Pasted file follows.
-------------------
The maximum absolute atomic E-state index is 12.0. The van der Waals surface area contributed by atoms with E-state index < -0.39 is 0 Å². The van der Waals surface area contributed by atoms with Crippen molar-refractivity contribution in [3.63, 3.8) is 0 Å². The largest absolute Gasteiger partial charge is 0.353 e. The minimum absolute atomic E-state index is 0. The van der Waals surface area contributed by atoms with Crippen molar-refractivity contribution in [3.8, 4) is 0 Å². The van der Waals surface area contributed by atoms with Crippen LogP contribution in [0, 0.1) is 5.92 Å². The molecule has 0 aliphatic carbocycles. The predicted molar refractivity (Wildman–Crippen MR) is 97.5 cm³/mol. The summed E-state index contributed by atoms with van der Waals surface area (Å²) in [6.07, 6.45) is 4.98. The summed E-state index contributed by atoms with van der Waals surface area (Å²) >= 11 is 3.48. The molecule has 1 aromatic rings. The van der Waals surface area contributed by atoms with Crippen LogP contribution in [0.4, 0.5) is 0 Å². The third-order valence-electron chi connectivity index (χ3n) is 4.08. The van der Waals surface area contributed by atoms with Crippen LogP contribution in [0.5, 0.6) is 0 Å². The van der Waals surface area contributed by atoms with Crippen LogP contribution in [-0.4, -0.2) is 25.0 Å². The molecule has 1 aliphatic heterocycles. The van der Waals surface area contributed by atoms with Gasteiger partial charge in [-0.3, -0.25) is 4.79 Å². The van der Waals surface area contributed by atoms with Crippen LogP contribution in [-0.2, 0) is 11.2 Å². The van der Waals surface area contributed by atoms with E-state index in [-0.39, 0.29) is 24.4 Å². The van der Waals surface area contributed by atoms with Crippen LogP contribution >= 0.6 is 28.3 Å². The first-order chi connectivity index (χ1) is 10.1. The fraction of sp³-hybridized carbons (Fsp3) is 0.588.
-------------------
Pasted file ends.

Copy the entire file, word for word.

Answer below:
The maximum absolute atomic E-state index is 12.0. The van der Waals surface area contributed by atoms with E-state index < -0.39 is 0 Å². The van der Waals surface area contributed by atoms with Crippen molar-refractivity contribution in [3.63, 3.8) is 0 Å². The largest absolute Gasteiger partial charge is 0.353 e. The minimum absolute atomic E-state index is 0. The van der Waals surface area contributed by atoms with Crippen molar-refractivity contribution in [3.8, 4) is 0 Å². The van der Waals surface area contributed by atoms with Crippen LogP contribution in [0, 0.1) is 5.92 Å². The molecule has 0 aliphatic carbocycles. The predicted molar refractivity (Wildman–Crippen MR) is 97.5 cm³/mol. The summed E-state index contributed by atoms with van der Waals surface area (Å²) in [6.07, 6.45) is 4.98. The summed E-state index contributed by atoms with van der Waals surface area (Å²) >= 11 is 3.48. The molecule has 1 aromatic rings. The van der Waals surface area contributed by atoms with Crippen LogP contribution in [0.4, 0.5) is 0 Å². The third-order valence-electron chi connectivity index (χ3n) is 4.08. The van der Waals surface area contributed by atoms with Crippen LogP contribution in [0.5, 0.6) is 0 Å². The van der Waals surface area contributed by atoms with Crippen LogP contribution in [-0.4, -0.2) is 25.0 Å². The molecule has 1 aliphatic heterocycles. The van der Waals surface area contributed by atoms with Gasteiger partial charge in [-0.3, -0.25) is 4.79 Å². The van der Waals surface area contributed by atoms with Crippen LogP contribution in [-0.2, 0) is 11.2 Å². The van der Waals surface area contributed by atoms with E-state index in [-0.39, 0.29) is 24.4 Å². The van der Waals surface area contributed by atoms with Crippen LogP contribution >= 0.6 is 28.3 Å². The first-order chi connectivity index (χ1) is 10.1. The fraction of sp³-hybridized carbons (Fsp3) is 0.588.